So take aim and fire away

I've never been so wide awake

No, nobody but me can keep me safe

And I'm on my way

closed as primarily opinion-based by Jason Bassford, Katy, choster, Varun Nair, shin May 7 at 12:35

Many good questions generate some degree of opinion based on expert experience, but answers to this question will tend to be almost entirely based on opinions, rather than facts, references, or specific expertise. If this question can be reworded to fit the rules in the help center, please edit the question.

  • 1
    It appears to be literal: Aim a gun at it and fire when you want to. Is there any reason to suppose it means something else. Remember "Lyrics are not typical of normal English Prose"! – James K Apr 25 at 20:24
  • I just looked the song up real quick and from the rest of the lyrics I would interpret the phrase figuratively. What's being aimed and fired seems to be hurtful commments or criticism about the singer's lifestyle or decisions. I'd be interested to see what some professional writers/poets might think though :) – Elininja Apr 25 at 21:09
  • Note that song lyrics do not necessarily mean anything, or any one thing. Lyricists, poets, and others are accorded wide artistic license; the words may simply be intended to evoke certain imagery or emotions, or be chosen to fit a certain pattern of rhythm or rhyme. Other sites, like Genius.com or SongMeanings.net, are better-suited to discussion of the meanings of lyrics, as Stack Exchange is designed to answer questions that have definitive answers. – choster Apr 30 at 17:26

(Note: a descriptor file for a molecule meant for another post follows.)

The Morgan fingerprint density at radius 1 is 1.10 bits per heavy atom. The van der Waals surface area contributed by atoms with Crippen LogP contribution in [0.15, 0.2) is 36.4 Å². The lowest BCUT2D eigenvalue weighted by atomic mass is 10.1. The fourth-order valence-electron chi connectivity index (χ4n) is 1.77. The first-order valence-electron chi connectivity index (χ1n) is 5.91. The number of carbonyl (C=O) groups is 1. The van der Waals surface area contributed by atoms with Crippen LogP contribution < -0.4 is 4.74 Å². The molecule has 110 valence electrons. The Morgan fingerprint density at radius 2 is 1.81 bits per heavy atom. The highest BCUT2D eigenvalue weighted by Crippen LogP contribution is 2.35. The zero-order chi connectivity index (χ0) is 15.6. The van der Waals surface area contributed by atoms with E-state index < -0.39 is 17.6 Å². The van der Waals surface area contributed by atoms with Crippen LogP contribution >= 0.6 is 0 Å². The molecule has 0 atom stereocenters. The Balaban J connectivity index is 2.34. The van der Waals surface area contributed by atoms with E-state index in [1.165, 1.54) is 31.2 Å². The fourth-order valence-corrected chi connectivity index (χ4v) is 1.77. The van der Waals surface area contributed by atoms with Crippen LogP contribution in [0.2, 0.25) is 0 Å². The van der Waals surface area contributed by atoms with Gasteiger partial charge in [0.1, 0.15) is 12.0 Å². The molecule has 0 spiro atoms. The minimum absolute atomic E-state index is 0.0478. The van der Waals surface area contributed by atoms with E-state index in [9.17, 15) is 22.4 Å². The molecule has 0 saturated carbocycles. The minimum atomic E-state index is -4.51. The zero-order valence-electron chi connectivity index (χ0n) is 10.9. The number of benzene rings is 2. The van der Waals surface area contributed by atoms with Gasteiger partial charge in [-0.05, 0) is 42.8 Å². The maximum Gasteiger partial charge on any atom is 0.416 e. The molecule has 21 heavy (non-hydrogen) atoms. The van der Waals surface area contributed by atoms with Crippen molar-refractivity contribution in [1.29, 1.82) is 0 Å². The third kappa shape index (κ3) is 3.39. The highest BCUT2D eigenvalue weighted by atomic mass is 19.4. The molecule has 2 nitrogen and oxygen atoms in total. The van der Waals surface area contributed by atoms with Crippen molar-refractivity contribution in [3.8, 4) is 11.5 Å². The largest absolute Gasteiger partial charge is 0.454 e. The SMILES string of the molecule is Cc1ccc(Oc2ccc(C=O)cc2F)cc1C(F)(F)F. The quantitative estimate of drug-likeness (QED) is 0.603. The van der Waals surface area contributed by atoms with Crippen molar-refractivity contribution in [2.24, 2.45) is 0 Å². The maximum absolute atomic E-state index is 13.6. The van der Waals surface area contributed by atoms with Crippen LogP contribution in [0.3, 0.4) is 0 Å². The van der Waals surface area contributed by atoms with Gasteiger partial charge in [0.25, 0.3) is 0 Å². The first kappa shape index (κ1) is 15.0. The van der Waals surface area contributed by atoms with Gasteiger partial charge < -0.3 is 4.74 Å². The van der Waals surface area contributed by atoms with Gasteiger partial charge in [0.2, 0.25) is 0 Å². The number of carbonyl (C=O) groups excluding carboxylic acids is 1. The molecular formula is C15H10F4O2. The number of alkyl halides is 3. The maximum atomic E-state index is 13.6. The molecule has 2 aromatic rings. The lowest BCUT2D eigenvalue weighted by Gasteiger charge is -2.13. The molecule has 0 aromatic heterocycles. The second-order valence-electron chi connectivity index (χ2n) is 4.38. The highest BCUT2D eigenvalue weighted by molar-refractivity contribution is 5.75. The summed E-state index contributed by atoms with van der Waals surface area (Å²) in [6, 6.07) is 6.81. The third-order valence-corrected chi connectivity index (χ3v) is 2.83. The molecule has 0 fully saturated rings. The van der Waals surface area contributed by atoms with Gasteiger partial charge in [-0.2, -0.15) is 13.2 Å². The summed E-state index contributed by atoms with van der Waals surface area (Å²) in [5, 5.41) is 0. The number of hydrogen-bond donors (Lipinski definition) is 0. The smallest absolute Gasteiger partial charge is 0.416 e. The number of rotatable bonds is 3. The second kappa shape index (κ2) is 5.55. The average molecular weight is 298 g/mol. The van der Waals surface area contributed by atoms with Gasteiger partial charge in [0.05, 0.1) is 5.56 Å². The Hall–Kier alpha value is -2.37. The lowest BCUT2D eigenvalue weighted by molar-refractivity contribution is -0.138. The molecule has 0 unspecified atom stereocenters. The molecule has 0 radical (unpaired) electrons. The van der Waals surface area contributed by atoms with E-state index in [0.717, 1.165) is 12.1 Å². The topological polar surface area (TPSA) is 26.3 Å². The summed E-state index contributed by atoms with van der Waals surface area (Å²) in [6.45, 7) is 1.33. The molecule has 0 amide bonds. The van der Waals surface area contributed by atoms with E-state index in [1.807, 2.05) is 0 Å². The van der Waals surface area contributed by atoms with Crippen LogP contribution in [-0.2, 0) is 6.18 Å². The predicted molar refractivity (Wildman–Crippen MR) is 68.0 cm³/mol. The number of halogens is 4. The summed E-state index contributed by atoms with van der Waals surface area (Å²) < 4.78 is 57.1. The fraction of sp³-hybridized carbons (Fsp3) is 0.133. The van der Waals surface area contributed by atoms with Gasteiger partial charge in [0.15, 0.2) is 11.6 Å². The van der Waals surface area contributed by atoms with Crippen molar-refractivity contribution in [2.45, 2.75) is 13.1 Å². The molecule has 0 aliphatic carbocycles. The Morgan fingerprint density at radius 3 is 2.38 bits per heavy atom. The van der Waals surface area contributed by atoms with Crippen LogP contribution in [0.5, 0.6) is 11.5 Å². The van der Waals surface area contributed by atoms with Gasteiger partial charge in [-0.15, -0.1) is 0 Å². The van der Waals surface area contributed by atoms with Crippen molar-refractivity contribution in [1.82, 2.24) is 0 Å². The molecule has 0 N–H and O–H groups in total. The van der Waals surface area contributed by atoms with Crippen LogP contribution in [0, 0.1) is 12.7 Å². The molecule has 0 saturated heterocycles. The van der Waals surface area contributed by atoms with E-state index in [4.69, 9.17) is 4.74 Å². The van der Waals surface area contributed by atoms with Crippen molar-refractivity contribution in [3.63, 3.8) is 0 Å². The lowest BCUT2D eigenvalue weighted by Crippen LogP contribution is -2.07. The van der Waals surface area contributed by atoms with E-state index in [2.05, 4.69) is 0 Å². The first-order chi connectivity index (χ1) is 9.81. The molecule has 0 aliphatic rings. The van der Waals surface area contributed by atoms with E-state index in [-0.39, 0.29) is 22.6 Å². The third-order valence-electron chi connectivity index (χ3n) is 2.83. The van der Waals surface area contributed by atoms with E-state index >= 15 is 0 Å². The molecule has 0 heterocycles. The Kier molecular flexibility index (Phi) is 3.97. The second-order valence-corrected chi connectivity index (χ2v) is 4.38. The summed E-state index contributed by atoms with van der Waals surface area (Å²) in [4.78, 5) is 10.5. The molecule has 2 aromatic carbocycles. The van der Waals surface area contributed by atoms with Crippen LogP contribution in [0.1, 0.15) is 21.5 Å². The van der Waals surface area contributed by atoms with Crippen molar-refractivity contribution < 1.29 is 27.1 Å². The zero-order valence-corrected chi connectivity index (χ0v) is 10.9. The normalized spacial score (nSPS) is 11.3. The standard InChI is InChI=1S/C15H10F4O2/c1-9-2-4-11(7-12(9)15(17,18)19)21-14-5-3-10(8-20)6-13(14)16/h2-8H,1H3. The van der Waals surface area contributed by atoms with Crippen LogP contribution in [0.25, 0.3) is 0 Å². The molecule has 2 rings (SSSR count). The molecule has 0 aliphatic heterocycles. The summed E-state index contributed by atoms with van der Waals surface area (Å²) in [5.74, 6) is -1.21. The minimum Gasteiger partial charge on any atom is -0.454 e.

The song uses the phrase metaphorically. The singer is feeling strong, confident, determined, ready to conquer the world, ready to deal with any problems in her way.

The singer is inviting any person - or inviting the world - to oppose her. She is ready to fight and win. She is eager to face any challenge that you put in her way, she is eager to face any challenge that life puts in her way.

A similar phrase is "Bring it on". When used in a business context, a sporting context, or other peaceful context, it means I am ready and eager to deal with any opponent or difficult challenge. However when "Bring it on" is said in a hostile encounter it is literally an invitation for the other person to physically attack. It means I welcome a fistfight.

  • +1 especially for "bring it on". Another similar taunt is "Take your best shot". – Andrew May 6 at 20:54

Not the answer you're looking for? Browse other questions tagged or ask your own question.